In the throes of a cash crunch, the librarians at Oslo’s Nobel Institute for a time donned gloves and tended to the gardens after the landscapers were laid off.
With staff reduced from eight to five people since the 1990s, it is now turning to Norway’s parliament for support — raising concerns about the institution’s independence.
“For the past 20 years, our income has been reduced while our costs have continued to rise,” Nobel Institute Director Olav Njølstad told AFP.
“Without additional income, our cash flow will be exhausted in two or three years’ time,” he told AFP from his office, lined with history books on Adolf Hitler and the Cold War.
Now, it is under pressure to sell its historic yellow-tinged building near the city’s lush Royal Palace Park, which has hosted Nelson Mandela and the Dalai Lama.
Given out at gilded ceremonies attended by Norwegian royalty, the Nobel Peace Prize has been won by dozens of people and organisations since 1901, including Barack Obama, Malala Yousafzai and the World Food Programme.
It will be awarded this year on October 8th.
The Nobel Institute in Oslo handles the administration to support a five-person committee that selects the peace prize winner — the awards for science and literature are handled by separate committees — and promotes research into peace.
Most of the institution’s funding comes from an annual grant of 5.3 million Swedish kronor (523,000 euros) by the Nobel Foundation in Stockholm.
The Swedish chemist and engineer died in 1896, bequeathing money to establish the prize in Norway, along with awards for literature and science in Sweden.
But the funding was cut drastically in 2013 in the wake of the 2007-8 financial crisis, and hasn’t risen since.
What money there is doesn’t stretch as far, due to the impact of inflation and ballooning pension costs.
Njølstad is now appealing to parliament to step in to fill the yawning budget gap, but it has raised serious concerns about the institution’s autonomy.
“It is possible that in some future period there would be some pressure from one political group or another,” said Dan Smith of the Stockholm International Peace Research Institute.
“When money is given then you can expect that there would be a greater voice,” he told AFP.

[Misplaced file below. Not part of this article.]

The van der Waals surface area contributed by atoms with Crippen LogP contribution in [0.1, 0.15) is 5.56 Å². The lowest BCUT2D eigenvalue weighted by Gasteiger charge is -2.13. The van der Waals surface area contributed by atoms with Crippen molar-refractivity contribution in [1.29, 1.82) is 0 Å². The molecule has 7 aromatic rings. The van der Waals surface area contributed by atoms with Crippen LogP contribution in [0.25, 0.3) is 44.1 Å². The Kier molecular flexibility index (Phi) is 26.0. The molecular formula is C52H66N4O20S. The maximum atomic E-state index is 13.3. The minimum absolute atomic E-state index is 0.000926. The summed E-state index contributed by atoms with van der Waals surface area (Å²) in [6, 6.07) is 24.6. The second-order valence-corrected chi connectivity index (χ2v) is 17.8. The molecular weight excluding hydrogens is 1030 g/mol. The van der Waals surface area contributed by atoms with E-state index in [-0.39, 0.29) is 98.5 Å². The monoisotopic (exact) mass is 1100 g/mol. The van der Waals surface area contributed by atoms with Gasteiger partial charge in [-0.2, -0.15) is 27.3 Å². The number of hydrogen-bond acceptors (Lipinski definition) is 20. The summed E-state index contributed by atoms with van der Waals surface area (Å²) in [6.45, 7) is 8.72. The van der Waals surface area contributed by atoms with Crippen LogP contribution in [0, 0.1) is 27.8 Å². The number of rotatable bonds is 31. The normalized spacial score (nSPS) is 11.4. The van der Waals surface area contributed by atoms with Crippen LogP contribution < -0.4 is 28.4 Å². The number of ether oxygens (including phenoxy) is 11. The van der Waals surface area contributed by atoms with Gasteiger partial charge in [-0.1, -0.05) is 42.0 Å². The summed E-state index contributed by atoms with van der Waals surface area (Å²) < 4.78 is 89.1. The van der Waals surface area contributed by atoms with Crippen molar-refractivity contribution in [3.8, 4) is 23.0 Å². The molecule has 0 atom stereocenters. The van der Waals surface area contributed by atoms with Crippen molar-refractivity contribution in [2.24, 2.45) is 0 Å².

In line with Alfred Nobel’s will, parliament already appoints the committee’s members.
For decades it has made a modest contribution to the institute’s library, but Njølstad has now asked for a substantially larger annual handout of eight million Norwegian kroner (789,000 euros), which will be considered by parliament in the coming months.
He insists the grant would only be used for running costs and would not compromise the committee’s independence.
“Other institutions in society are financed — sometimes up to 100 percent — by the state but nobody questions their independence,” Njølstad said, using the examples of the courts and academic research.
Independence from politics is a cardinal value of the Nobel Committee: ministers have not been allowed to be members since 1936, while sitting MPs were excluded from 1977.
But its choices have sometimes stirred up trouble for the ruling powers in Oslo.
When the committee awarded Chinese dissident Liu Xiaobo the Nobel Peace Prize in 2010, Beijing punished Norway by imposing a six-year freeze on bilateral relations and an effective block on salmon imports.
Observers say that episode may have prompted parliament’s reluctance to fund the Nobel Institute.
“The issue raises several fundamental and practical questions, and deserves an open political debate,” Tone Wilhelmsen Troen, the head of Norway’s parliament, told AFP.
Back at the Nobel Institute’s premises in Oslo, the librarians no longer tend to the grounds after a generous neighbour eventually stepped in to cover the gardening costs.
For some, selling the building offers a viable solution to the institute’s money troubles.
Maintaining such a costly property “is not a satisfactory way to manage” the money left by Alfred Nobel, said Vidar Helgesen, the director of the Nobel Foundation, the institute’s main backer.
But for Njølstad, selling the institute’s home would be “a terribly bad idea”.
He doesn’t think it will reduce costs and besides, they’ve been there since 1905.
“All our history is connected to this building,” he added.